18/12/2018

DoH Secretary Issues Apology To Muckamore Families

The Department of Health (DoH) Permanent Secretary Richard Pengelly has apologised to the families of Muckamore Abbey Hospital patients at a meeting with them at the Co Antrim facility on Monday 17 December.

It follows revelations from historical CCTV footage and a report by the Belfast Trust that made serious criticisms of the treatment of vulnerable adult patients.

At the meeting, Mr Pengelly also made a series of firm commitments to the families, in regards future care provision. He was accompanied by Chief Social Worker Sean Holland and Chief Nursing Officer Charlotte McArdle.

Commenting after the meeting, he said: "It was important to me to apologise to families face-to-face for what happened to their loved ones while in the care of Muckamore Abbey Hospital. I am both appalled and angered that vulnerable people were let down.

"At the same time, action is urgently needed by the HSC system as a whole in response to the recommendations of the Serious Adverse Incident (SAI) review.

"I fully endorse the view of the SAI panel that no one should have to call Muckamore their home in future, when there are better options for their care. I am now confirming to the families that this will be the case.

"That means Muckamore returns to being a hospital providing acute care, and not simply a residential facility.

"To make that happen will require investment in both specialised accommodation and staff training to meet the complex needs of people who no longer need to be in hospital."

Mr Pengelly said he expects the resettlement process to be completed by the end of 2019. That means finding suitable alternative accommodation for patients who have been living at Muckamore on a long-term basis, despite not requiring in-patient hospital care.

The separate issue of delayed discharge will also be addressed as a top priority, with the HSC system tasked to provide an action plan to the Permanent Secretary in January. Delayed discharges involve patients staying longer than medically required due to difficulties securing appropriate alternative arrangements.

The Permanent Secretary added: "I fully recognise that the December 2019 deadline for the resettlement process will be challenging, but the Department owes it to patients and their families to be demanding.

"I also know that, while this report has highlighted appalling behaviours that fell well short of what is acceptable, there are many working in the HSC who work tirelessly to deliver high quality and safe services to families and people with learning disabilies, and will rise to this challenge.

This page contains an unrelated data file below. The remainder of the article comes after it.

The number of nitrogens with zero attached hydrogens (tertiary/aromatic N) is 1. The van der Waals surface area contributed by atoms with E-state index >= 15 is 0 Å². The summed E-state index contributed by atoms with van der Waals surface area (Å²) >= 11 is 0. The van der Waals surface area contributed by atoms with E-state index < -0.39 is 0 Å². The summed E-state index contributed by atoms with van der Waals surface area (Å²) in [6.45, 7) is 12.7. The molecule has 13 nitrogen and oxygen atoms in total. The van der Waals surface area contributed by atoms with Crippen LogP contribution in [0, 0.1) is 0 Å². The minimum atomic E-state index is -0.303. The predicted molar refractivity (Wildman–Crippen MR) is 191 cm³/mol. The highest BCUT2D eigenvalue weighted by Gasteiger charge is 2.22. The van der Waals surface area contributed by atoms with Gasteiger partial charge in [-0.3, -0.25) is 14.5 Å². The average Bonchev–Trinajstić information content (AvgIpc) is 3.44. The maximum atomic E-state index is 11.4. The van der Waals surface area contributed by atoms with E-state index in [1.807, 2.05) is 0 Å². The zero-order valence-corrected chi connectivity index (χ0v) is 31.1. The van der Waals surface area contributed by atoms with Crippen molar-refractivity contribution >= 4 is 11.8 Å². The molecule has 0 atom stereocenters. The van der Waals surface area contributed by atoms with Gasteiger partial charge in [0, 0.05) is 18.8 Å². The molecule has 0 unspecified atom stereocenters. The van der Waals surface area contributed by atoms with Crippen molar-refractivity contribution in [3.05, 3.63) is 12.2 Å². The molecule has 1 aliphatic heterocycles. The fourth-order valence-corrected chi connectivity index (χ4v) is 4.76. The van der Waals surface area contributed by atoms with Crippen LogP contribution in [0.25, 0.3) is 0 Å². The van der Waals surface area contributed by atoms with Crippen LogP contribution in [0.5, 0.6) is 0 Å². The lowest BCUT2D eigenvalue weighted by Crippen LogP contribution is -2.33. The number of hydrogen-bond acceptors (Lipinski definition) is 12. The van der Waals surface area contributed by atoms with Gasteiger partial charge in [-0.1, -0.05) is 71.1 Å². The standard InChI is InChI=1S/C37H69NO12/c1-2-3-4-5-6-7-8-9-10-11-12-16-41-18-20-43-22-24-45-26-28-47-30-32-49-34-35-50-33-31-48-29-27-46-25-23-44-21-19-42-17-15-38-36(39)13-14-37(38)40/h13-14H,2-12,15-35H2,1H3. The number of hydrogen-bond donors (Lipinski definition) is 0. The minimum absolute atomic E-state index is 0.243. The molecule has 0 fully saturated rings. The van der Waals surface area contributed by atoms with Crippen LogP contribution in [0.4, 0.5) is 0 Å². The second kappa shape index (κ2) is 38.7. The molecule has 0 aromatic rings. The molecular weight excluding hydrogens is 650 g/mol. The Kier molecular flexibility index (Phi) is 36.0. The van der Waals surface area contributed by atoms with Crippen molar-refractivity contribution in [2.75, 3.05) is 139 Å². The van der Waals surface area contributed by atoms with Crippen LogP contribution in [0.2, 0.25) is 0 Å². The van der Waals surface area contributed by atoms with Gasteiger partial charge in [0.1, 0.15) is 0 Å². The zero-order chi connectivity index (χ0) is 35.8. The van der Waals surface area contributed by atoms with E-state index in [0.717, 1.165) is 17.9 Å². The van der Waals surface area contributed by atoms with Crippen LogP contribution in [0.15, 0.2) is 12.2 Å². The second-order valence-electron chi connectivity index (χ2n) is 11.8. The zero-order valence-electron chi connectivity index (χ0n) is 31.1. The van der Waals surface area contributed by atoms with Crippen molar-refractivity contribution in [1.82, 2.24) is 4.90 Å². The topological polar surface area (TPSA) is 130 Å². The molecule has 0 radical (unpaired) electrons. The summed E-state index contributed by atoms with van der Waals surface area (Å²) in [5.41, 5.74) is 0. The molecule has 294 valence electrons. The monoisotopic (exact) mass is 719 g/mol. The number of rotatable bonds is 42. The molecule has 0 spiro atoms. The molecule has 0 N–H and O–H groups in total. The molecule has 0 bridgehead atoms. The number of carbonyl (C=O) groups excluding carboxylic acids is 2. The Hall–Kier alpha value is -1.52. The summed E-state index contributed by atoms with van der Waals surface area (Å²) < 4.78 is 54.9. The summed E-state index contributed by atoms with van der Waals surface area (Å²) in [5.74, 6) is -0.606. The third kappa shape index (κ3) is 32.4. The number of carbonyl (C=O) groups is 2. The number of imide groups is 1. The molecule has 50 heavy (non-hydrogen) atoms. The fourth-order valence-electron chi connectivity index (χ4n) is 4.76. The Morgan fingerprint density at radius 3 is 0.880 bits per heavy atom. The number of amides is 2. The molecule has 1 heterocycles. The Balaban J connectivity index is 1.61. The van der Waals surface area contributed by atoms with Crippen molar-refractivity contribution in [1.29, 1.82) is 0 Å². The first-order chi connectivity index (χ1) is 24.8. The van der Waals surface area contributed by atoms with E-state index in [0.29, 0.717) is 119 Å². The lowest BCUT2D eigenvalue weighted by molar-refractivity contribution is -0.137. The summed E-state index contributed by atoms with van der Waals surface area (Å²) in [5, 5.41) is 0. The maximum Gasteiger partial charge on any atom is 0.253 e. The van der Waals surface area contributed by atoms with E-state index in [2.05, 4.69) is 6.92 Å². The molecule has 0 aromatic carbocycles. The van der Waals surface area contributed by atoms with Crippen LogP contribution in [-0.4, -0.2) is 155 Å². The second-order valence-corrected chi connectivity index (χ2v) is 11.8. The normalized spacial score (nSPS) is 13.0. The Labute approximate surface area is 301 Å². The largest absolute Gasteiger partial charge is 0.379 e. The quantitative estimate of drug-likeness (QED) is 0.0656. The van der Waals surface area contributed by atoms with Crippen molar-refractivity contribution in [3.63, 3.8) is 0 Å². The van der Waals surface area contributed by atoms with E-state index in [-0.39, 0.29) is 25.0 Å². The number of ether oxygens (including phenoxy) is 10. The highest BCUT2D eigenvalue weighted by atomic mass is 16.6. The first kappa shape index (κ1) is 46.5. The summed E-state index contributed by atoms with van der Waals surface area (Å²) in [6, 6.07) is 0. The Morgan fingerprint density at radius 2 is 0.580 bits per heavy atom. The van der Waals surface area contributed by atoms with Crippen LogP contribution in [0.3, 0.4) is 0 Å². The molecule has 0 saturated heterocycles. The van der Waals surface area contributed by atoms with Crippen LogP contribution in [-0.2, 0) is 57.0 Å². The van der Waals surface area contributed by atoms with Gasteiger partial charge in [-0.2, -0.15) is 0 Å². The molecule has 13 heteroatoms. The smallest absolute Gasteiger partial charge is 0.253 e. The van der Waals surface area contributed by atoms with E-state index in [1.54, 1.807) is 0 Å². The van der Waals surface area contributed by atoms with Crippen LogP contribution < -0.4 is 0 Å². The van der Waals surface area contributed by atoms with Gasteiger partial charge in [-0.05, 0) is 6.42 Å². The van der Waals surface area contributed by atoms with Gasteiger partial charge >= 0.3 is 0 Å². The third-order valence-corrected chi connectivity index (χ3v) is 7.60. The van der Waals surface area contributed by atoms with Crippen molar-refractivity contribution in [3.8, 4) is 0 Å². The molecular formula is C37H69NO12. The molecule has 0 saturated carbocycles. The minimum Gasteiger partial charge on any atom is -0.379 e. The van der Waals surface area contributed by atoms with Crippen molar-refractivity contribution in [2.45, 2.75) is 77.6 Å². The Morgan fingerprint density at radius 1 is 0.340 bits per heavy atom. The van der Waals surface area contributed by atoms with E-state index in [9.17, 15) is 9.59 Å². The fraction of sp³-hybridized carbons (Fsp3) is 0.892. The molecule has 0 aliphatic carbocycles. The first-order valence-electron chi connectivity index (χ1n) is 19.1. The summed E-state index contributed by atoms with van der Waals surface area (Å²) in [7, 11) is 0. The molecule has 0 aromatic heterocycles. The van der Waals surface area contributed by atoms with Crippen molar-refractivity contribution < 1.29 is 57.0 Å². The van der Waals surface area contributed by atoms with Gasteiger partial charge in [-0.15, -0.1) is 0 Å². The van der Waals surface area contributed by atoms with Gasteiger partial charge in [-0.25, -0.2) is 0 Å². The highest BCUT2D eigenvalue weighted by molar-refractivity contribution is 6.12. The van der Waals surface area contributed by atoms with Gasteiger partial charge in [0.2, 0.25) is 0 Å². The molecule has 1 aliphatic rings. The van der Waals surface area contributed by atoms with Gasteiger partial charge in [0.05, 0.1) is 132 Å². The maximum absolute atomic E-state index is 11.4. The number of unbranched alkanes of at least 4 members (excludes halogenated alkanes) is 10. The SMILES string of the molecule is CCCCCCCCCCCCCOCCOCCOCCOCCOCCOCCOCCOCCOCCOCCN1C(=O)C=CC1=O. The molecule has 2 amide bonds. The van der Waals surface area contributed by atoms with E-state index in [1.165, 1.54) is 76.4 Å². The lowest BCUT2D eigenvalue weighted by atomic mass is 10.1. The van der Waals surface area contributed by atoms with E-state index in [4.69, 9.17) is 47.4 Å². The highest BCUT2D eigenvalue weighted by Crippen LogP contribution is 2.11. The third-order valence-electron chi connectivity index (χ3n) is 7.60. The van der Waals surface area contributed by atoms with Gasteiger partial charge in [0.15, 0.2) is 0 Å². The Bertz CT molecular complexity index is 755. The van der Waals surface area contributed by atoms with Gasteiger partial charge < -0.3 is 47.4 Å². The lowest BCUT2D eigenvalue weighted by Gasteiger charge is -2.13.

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"We have seen this as recently as this weekend in the actions of those staff who have provided much needed support and flexibility to ensure the safe and effective care of our most vulnerable patients in Muckamore. It is important in the midst of this not to overlook the dedicated and compassionate care that families have also experienced.

"I will be holding the HSC system to account and closely monitoring progress."

Alliance spokesperson for health, Paula Bradshaw MLA welcomed the direct apology but noted that without any input from Northern Ireland's largest parties, the DUP and Sinn Fein, there can be no adequate answer to the families' appeal for a statutory inquiry.

The South Belfast MLA stated: "The efforts being made by the Department to reassure the families and take action for the future are to be welcome. It is right for challenging targets to be set to ensure that patients are in the right location for their needs.

"However, the ultimate objective of a full public inquiry cannot be met without a Minister in place. We have already seen the independent neurology inquiry having to proceed with inquisitorial rather than statutory powers, and what would be clearly preferable in the case of Muckamore would be a full statutory inquiry.

"Yet again, we find innocent people are the victims of political failure. The DUP and Sinn Fein received the biggest mandates but are making no efforts whatsoever to put a government in place; they were also the two parties who held the Health portfolio since 2011. What is required now is an explanation from those two parties as to why they refuse to fulfil their responsibilities on the issues which directly affect people so seriously, such as why resolution in the case of Muckamore is being carried out by a Department hamstrung by the lack of statutory and legislative capacity."

During the meeting, Mr Pengelly also directly addressed the call for a public inquiry.

He said: "I want to take this opportunity to reassure the families that I have not ruled out any options regarding further scrutiny of the serious failings at Muckamore.

"Active investigations into wrongdoing are ongoing by both the PSNI and the Belfast Trust as employer. The ongoing police investigation clearly takes primacy over any other process at present.

"The HSC system will continue to cooperate fully with the PSNI inquiry while also rigorously pursuing its own disciplinary procedures."

Mr Pengelly also updated the families on plans for a new model of acute care for people with learning disabilities through the transformation agenda, saying: "This work will now be prioritised as part of a wider project already initiated to transform learning disability services, and will take account of the findings of the SAI report which states very clearly that the current model is not working. We need urgently to find pragmatic solutions to the issues laid out in stark terms in this report."



(JG)

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